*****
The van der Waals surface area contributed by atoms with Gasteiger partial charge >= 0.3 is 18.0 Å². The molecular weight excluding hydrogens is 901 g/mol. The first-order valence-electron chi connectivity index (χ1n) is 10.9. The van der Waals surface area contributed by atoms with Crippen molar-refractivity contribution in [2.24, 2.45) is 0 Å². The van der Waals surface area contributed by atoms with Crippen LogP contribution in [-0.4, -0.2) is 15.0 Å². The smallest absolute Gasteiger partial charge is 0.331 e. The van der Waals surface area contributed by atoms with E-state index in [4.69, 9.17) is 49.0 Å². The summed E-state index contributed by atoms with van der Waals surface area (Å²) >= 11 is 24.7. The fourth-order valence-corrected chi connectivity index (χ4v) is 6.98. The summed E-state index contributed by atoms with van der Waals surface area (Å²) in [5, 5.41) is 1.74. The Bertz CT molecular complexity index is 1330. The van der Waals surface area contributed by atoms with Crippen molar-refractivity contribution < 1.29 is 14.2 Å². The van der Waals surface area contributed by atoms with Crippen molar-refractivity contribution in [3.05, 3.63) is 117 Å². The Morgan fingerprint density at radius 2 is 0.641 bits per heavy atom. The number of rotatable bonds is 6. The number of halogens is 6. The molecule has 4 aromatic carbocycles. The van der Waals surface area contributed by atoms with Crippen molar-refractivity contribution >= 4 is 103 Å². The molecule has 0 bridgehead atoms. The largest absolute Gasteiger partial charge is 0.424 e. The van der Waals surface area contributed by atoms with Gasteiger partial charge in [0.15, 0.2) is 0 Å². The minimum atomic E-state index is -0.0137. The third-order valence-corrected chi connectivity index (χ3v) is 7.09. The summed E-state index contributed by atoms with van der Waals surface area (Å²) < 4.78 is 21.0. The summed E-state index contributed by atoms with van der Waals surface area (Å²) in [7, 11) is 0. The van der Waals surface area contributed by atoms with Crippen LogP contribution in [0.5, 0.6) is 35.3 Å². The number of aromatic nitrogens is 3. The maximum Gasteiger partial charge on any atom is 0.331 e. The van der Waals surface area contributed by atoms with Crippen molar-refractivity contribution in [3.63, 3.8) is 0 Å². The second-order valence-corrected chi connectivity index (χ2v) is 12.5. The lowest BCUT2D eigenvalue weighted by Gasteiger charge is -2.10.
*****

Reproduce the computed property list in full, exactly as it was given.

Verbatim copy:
The van der Waals surface area contributed by atoms with Gasteiger partial charge >= 0.3 is 18.0 Å². The molecular weight excluding hydrogens is 901 g/mol. The first-order valence-electron chi connectivity index (χ1n) is 10.9. The van der Waals surface area contributed by atoms with Crippen molar-refractivity contribution in [2.24, 2.45) is 0 Å². The van der Waals surface area contributed by atoms with Crippen LogP contribution in [-0.4, -0.2) is 15.0 Å². The smallest absolute Gasteiger partial charge is 0.331 e. The van der Waals surface area contributed by atoms with E-state index in [4.69, 9.17) is 49.0 Å². The summed E-state index contributed by atoms with van der Waals surface area (Å²) >= 11 is 24.7. The fourth-order valence-corrected chi connectivity index (χ4v) is 6.98. The summed E-state index contributed by atoms with van der Waals surface area (Å²) in [5, 5.41) is 1.74. The Bertz CT molecular complexity index is 1330. The van der Waals surface area contributed by atoms with Crippen molar-refractivity contribution < 1.29 is 14.2 Å². The van der Waals surface area contributed by atoms with Crippen molar-refractivity contribution in [3.05, 3.63) is 117 Å². The Morgan fingerprint density at radius 2 is 0.641 bits per heavy atom. The number of rotatable bonds is 6. The number of halogens is 6. The molecule has 4 aromatic carbocycles. The van der Waals surface area contributed by atoms with Crippen molar-refractivity contribution >= 4 is 103 Å². The molecule has 0 bridgehead atoms. The largest absolute Gasteiger partial charge is 0.424 e. The van der Waals surface area contributed by atoms with Gasteiger partial charge in [0.15, 0.2) is 0 Å². The minimum atomic E-state index is -0.0137. The third-order valence-corrected chi connectivity index (χ3v) is 7.09. The summed E-state index contributed by atoms with van der Waals surface area (Å²) < 4.78 is 21.0. The summed E-state index contributed by atoms with van der Waals surface area (Å²) in [7, 11) is 0. The van der Waals surface area contributed by atoms with Crippen LogP contribution in [0.5, 0.6) is 35.3 Å². The number of aromatic nitrogens is 3. The maximum Gasteiger partial charge on any atom is 0.331 e. The van der Waals surface area contributed by atoms with Crippen molar-refractivity contribution in [3.63, 3.8) is 0 Å². The second-order valence-corrected chi connectivity index (χ2v) is 12.5. The lowest BCUT2D eigenvalue weighted by Gasteiger charge is -2.10.